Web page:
I came across an interesting security check over the weekend whilst topping up my www.192.com Web account.
The 192.com site, which has been running for several years, offers a variety of interesting information, such as the ability to check electoral roll information, in return for a modest payment.
I currently play £34.95 plus VAT (inevitably -Ed) for 100 search credits, which allows me to verify people on the electoral roll, as well as via Companies House information. And no, I'm not telling you why I need to check this information.
It's a useful service. So I was surprised to see my top-up request asking me for my date of birth as an extra security measure.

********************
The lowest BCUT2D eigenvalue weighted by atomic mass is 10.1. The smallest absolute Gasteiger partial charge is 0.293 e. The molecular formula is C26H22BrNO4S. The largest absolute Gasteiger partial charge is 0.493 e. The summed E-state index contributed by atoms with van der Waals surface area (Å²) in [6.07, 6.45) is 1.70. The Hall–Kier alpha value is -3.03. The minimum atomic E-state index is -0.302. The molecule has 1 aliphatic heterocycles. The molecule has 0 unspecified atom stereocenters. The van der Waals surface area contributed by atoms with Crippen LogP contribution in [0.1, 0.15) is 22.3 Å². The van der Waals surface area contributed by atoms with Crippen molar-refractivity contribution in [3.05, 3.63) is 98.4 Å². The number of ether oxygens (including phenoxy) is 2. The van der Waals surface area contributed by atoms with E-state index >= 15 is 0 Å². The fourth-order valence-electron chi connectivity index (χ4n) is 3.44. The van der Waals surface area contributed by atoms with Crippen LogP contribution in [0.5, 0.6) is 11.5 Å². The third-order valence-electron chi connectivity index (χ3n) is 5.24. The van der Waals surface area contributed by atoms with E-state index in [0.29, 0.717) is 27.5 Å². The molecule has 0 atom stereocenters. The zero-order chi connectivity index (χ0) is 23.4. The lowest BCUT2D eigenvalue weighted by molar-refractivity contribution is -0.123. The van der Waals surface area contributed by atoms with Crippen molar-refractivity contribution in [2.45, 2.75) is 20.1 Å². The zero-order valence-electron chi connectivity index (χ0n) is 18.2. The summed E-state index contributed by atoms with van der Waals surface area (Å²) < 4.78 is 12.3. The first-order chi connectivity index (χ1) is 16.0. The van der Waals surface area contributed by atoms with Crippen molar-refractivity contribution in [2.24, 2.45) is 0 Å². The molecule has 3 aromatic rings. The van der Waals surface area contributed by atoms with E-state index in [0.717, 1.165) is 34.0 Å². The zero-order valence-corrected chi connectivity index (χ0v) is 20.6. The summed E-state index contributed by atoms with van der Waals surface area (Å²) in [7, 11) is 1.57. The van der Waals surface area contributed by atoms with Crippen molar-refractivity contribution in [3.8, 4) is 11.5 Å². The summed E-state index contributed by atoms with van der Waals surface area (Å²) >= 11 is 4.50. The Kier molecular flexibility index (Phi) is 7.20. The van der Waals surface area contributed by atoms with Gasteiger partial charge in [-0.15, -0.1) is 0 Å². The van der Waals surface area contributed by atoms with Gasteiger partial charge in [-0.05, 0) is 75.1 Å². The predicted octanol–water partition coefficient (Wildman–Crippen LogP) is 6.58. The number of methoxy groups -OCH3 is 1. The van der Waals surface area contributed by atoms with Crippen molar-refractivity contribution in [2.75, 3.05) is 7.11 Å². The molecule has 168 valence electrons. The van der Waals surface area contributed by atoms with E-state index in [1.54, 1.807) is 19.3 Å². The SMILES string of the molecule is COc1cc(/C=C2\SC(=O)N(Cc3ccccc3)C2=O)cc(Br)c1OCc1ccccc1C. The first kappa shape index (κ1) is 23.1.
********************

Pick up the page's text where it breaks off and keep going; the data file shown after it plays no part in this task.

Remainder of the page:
This info isn't normally available via plastic processing services, but, of course, 192.com has access to such data via its various databases.
Except in my case. Being the devious chap that I am, I only give my real date of birth to those organisations that really need it, such as banks and government agencies.
For everyone else I use a different DOB - which only I know. It's still a unique identifier, but it doesn't compromise the information for use when dealing with banks or government agencies.
Imagine my surprise when the 192.com Web site rejected my real DOB, but accepted my `different' one. Clearly 192.com must be tapping into some interesting databases.
I gave the 192.com helpline a call. `Aha,' said the young lady. `The DOB database isn't perfect. You need to pay by BT Click & Buy or use Paypal.'
I used Paypal...